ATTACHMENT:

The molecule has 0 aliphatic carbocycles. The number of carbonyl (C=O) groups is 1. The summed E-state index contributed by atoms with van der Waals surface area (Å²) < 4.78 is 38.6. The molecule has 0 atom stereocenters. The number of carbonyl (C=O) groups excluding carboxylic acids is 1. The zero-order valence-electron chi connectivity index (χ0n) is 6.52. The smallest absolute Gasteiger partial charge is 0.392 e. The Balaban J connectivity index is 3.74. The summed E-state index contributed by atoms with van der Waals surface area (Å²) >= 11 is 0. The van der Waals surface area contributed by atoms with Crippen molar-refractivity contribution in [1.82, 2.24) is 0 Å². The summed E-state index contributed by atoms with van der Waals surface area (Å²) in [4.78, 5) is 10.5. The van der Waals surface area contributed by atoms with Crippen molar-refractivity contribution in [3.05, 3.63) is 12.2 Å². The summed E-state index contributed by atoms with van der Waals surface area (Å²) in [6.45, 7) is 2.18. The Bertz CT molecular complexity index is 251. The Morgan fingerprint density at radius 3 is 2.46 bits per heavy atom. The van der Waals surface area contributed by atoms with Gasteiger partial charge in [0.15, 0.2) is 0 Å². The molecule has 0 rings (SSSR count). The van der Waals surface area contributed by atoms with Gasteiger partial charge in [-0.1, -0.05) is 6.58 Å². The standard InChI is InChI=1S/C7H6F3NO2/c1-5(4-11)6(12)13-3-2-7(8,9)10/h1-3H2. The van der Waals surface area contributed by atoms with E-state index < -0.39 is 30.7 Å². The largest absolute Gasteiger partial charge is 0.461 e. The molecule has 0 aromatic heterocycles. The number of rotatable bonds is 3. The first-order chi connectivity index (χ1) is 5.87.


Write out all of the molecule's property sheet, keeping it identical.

The molecule has 0 aliphatic carbocycles. The number of carbonyl (C=O) groups is 1. The summed E-state index contributed by atoms with van der Waals surface area (Å²) < 4.78 is 38.6. The molecule has 0 atom stereocenters. The number of carbonyl (C=O) groups excluding carboxylic acids is 1. The zero-order valence-electron chi connectivity index (χ0n) is 6.52. The smallest absolute Gasteiger partial charge is 0.392 e. The Balaban J connectivity index is 3.74. The summed E-state index contributed by atoms with van der Waals surface area (Å²) >= 11 is 0. The van der Waals surface area contributed by atoms with Crippen molar-refractivity contribution in [1.82, 2.24) is 0 Å². The summed E-state index contributed by atoms with van der Waals surface area (Å²) in [4.78, 5) is 10.5. The van der Waals surface area contributed by atoms with Crippen molar-refractivity contribution in [3.05, 3.63) is 12.2 Å². The summed E-state index contributed by atoms with van der Waals surface area (Å²) in [6.45, 7) is 2.18. The Bertz CT molecular complexity index is 251. The Morgan fingerprint density at radius 3 is 2.46 bits per heavy atom. The van der Waals surface area contributed by atoms with Gasteiger partial charge in [0.15, 0.2) is 0 Å². The molecule has 0 rings (SSSR count). The van der Waals surface area contributed by atoms with Gasteiger partial charge in [-0.1, -0.05) is 6.58 Å². The standard InChI is InChI=1S/C7H6F3NO2/c1-5(4-11)6(12)13-3-2-7(8,9)10/h1-3H2. The van der Waals surface area contributed by atoms with E-state index < -0.39 is 30.7 Å². The largest absolute Gasteiger partial charge is 0.461 e. The molecule has 0 aromatic heterocycles. The number of rotatable bonds is 3. The first-order chi connectivity index (χ1) is 5.87.